Sunday, January 25, 2009

@BarCamp Charlotte

Local journalists at BarCampCLT discuss the shifting environment of journalism

I had the pleasure to attend BarCampCLT yesterday. It was not only the first real indication in my four year experience living in the Queen City that creative industries actually do exist in this starchy town, but that there even exists a ray of possibility that this city actually has some (laughable at the moment) traction to become a "Creative City". Granted, we are in a distinct disadvantage with respect to our academic and research-friendly neighbors up I-85, but that is not to say that we aren't in a good position to develop high-caliber innovation hubs especially in Web and Media related industries. Now that Merrill Lynch and S.F.-tuned Wells Fargo are in our orb, who knows what kind of long term advantages may develop in Charlotte. Can we *gasp* become the SE hub of venture capital? The Infotech hub, Social Web research hub, and financial software/webware development hub? Hmmmm.......... Depends on the nimbleness of our banks and the true caliber of their leadership, assuming they survive the winter, but who knows. Who knows. Who knows, people. If you tune the magnets well, I see lots of synergies you can work with.

I think two big physical resources are needed to develop the needed "creative infrastructure". First, we really do need many more "third spaces" in this town. We need, moreover, super-wired third spaces...a high-caliber, free wifi zone blanketing all of Uptown and the surrounding neighborhoods at the minimum. We also need the creative-friendly, bike-friendly, transit-friendly urban realm that supports these social spaces. Mobility, whether social or physical, is cheap and ready access to capital and resources.

Secondly, we need to make sure that we don't gentrify-out our inner-ring neighborhoods to take away cheap places to dwell in right in the shadow of the Uptown conglomerates and corporations. Since the market will no longer support conversion of old mills and warehouses into high-end lofts, we need to instead develop these spaces as cheap itenerant housing and informal office spaces for freelancers, coworkers and all sorts of other urban Bedouins. The partially completed condo and townhome developments that now sit in limbo due to sudden loss of financing (such as the "green" development infront of Area15)...well, convert them instead into rental live-work units that are more dormitory and office space than dwelling units. We need to attract the sort of dumpster-diving, technological riff-raff that dwells in Silicon Valley. They don't want condos. They want wired, caffeine-dispensing, (cheap office space) third spaces. The kind that also serve beer and wine, and favor minimilist utilitarian decor and tables over couches. You get my drift.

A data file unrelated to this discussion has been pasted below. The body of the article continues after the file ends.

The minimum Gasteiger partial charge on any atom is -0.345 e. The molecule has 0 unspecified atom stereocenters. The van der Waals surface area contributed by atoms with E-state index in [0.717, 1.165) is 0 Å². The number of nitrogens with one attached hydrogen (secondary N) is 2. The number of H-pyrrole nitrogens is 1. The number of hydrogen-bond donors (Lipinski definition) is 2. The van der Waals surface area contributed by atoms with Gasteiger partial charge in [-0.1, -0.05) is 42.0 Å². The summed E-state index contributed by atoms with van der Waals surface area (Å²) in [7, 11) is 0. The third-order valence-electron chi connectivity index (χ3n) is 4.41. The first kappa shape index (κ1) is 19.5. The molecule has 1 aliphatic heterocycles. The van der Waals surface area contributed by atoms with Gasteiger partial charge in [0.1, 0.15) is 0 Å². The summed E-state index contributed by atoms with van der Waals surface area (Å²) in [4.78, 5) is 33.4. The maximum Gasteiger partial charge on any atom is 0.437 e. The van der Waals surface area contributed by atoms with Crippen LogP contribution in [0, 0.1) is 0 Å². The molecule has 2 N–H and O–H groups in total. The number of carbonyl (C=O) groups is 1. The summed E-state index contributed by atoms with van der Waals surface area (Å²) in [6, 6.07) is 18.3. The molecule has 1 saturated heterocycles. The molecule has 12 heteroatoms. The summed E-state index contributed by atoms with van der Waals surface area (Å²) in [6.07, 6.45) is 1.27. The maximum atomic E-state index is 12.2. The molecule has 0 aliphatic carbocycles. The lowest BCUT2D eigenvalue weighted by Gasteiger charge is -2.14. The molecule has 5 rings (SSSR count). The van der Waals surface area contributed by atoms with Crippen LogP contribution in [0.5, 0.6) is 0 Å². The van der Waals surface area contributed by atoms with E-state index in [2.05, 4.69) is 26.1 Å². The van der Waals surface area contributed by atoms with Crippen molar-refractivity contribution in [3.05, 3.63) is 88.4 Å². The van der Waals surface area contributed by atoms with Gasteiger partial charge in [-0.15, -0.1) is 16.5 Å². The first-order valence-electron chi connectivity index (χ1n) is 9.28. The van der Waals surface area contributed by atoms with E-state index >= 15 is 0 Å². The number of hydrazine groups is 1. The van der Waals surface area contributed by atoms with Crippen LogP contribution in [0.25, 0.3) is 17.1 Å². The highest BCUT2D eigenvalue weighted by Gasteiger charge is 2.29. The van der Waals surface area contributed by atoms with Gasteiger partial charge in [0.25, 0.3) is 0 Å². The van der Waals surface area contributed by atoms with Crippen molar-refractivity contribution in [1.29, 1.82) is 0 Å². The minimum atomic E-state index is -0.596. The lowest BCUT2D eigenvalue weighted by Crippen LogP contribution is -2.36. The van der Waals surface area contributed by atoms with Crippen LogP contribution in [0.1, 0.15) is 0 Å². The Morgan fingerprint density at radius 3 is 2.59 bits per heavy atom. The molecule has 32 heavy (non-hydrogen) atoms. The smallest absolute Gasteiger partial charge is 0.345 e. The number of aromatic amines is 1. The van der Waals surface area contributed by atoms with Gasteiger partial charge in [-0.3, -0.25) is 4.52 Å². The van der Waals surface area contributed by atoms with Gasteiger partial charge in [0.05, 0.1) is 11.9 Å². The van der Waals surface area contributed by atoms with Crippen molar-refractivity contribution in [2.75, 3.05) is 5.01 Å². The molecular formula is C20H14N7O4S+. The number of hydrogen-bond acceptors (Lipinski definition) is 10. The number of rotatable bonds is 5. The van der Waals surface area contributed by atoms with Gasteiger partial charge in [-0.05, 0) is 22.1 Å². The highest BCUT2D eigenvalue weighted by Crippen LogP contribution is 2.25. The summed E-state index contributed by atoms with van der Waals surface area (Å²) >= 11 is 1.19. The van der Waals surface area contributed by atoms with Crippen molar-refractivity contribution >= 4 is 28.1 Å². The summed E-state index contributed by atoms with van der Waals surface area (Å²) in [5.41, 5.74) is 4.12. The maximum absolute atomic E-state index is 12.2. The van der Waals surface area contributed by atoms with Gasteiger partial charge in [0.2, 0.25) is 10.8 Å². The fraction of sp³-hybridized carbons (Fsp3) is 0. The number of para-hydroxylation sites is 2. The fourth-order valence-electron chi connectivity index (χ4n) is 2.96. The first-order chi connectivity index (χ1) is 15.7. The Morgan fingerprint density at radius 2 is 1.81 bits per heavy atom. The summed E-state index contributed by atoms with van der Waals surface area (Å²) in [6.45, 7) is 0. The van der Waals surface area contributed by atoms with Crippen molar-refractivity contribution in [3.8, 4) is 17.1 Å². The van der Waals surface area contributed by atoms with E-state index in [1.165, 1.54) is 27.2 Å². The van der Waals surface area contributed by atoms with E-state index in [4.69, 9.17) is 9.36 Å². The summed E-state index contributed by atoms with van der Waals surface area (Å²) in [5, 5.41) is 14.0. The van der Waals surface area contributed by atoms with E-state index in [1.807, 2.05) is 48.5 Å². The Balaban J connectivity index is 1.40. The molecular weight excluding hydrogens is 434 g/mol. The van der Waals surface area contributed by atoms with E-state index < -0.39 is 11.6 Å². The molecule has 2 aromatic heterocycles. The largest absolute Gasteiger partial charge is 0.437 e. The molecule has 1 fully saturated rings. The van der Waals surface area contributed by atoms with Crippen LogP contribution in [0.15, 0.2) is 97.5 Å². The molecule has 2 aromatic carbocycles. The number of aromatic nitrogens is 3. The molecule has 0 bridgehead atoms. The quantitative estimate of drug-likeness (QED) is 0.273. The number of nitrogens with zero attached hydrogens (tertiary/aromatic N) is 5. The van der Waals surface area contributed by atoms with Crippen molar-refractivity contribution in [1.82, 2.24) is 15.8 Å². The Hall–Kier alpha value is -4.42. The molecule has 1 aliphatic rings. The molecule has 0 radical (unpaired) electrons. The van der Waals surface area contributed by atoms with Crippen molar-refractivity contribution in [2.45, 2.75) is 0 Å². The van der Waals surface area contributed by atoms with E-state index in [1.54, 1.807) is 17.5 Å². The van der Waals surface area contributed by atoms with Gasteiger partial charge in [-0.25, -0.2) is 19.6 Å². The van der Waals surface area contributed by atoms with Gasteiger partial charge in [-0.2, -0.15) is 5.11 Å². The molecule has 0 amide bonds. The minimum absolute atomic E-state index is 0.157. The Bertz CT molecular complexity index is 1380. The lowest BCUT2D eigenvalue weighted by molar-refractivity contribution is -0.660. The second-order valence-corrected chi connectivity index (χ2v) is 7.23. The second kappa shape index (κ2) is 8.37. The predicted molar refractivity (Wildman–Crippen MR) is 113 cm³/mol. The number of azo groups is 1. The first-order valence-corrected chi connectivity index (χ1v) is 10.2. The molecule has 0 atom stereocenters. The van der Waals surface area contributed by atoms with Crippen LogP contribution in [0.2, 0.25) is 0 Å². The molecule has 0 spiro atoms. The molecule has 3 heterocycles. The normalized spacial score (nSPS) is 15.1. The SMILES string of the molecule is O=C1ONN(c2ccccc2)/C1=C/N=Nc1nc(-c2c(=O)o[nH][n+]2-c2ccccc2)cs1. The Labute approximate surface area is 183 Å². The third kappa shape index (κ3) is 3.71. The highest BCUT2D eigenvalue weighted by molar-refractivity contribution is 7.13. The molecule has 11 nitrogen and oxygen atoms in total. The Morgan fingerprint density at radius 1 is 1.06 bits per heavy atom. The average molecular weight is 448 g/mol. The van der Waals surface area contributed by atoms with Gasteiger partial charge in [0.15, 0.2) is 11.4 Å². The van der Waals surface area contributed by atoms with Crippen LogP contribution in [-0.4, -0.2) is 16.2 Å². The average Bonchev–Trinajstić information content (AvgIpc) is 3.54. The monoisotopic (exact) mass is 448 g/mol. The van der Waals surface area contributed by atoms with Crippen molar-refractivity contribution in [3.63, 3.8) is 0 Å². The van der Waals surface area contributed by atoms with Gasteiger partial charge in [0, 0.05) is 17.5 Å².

With respect to the social infrastructure, we need to host events like BarCampCLT more often and develop cultural resources, including cheap, unorthodox meeting venues to network, recruit, demo, libidinous-ly share information and resources, attract attention from industry insiders and venture capitalists, mix and match, support good causes and volunteer, date each other, etc, etc. It seemed to me that most of the people at BarCamp were freelancing consultants, who are project minded, not "career-focused" in the corporate sense (they instead try to leap-frog to better things). They are happiest traveling from project to project, and they till the soil in the midst of their own to attract complimentary talent and skill-sets to handle complex, rapidly-changing projects. (Creatives are not the kind who reserve themselves to climbing the greasy poles of corporate life. They understand that the primary goal of corporate management is to clip your wings. They are highly aware of the ineffeciecy of redundancies, in fact, because one of their greatest skill sets is to remove or circumvent them.)

We need, in short, to transform Charlotte into a New Century City.

1 comment:

Frank A. Mills said...

Hi Eric, I don't think I have sent you a message yet. With your interest in "messy urbanism" I thought you might be interested in checking out the newest endeavor from Urban Paradoxes, the URBAN PARADOXES E-ZINE ( If you like what you see, please consider a submission for publication. Revitalizing our urban neighborhoods takes a community effort. If you can publicize the zine a bit too, that will be greatly appreciated.